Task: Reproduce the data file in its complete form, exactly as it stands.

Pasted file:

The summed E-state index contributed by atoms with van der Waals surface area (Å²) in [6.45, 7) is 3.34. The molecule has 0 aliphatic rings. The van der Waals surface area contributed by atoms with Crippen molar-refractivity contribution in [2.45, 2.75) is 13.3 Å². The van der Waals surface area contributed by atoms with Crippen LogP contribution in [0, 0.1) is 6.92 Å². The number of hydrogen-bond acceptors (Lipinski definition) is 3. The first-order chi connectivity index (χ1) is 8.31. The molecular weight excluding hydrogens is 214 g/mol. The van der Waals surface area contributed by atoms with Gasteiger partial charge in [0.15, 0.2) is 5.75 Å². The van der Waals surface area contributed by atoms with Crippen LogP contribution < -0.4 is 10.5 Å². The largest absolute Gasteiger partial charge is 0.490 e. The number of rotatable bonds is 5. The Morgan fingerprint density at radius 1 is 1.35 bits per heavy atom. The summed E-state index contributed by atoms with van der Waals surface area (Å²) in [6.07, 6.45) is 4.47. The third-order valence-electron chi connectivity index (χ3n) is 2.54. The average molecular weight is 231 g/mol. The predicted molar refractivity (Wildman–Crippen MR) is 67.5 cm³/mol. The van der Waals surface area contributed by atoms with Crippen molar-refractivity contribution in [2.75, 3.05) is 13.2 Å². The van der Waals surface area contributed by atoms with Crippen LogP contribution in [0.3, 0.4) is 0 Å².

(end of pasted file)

The summed E-state index contributed by atoms with van der Waals surface area (Å²) in [6.45, 7) is 3.34. The molecule has 0 aliphatic rings. The van der Waals surface area contributed by atoms with Crippen molar-refractivity contribution in [2.45, 2.75) is 13.3 Å². The van der Waals surface area contributed by atoms with Crippen LogP contribution in [0, 0.1) is 6.92 Å². The number of hydrogen-bond acceptors (Lipinski definition) is 3. The first-order chi connectivity index (χ1) is 8.31. The molecular weight excluding hydrogens is 214 g/mol. The van der Waals surface area contributed by atoms with Gasteiger partial charge in [0.15, 0.2) is 5.75 Å². The van der Waals surface area contributed by atoms with Crippen LogP contribution < -0.4 is 10.5 Å². The largest absolute Gasteiger partial charge is 0.490 e. The number of rotatable bonds is 5. The Morgan fingerprint density at radius 1 is 1.35 bits per heavy atom. The summed E-state index contributed by atoms with van der Waals surface area (Å²) in [6.07, 6.45) is 4.47. The third-order valence-electron chi connectivity index (χ3n) is 2.54. The average molecular weight is 231 g/mol. The predicted molar refractivity (Wildman–Crippen MR) is 67.5 cm³/mol. The van der Waals surface area contributed by atoms with Crippen molar-refractivity contribution in [2.75, 3.05) is 13.2 Å². The van der Waals surface area contributed by atoms with Crippen LogP contribution in [0.3, 0.4) is 0 Å².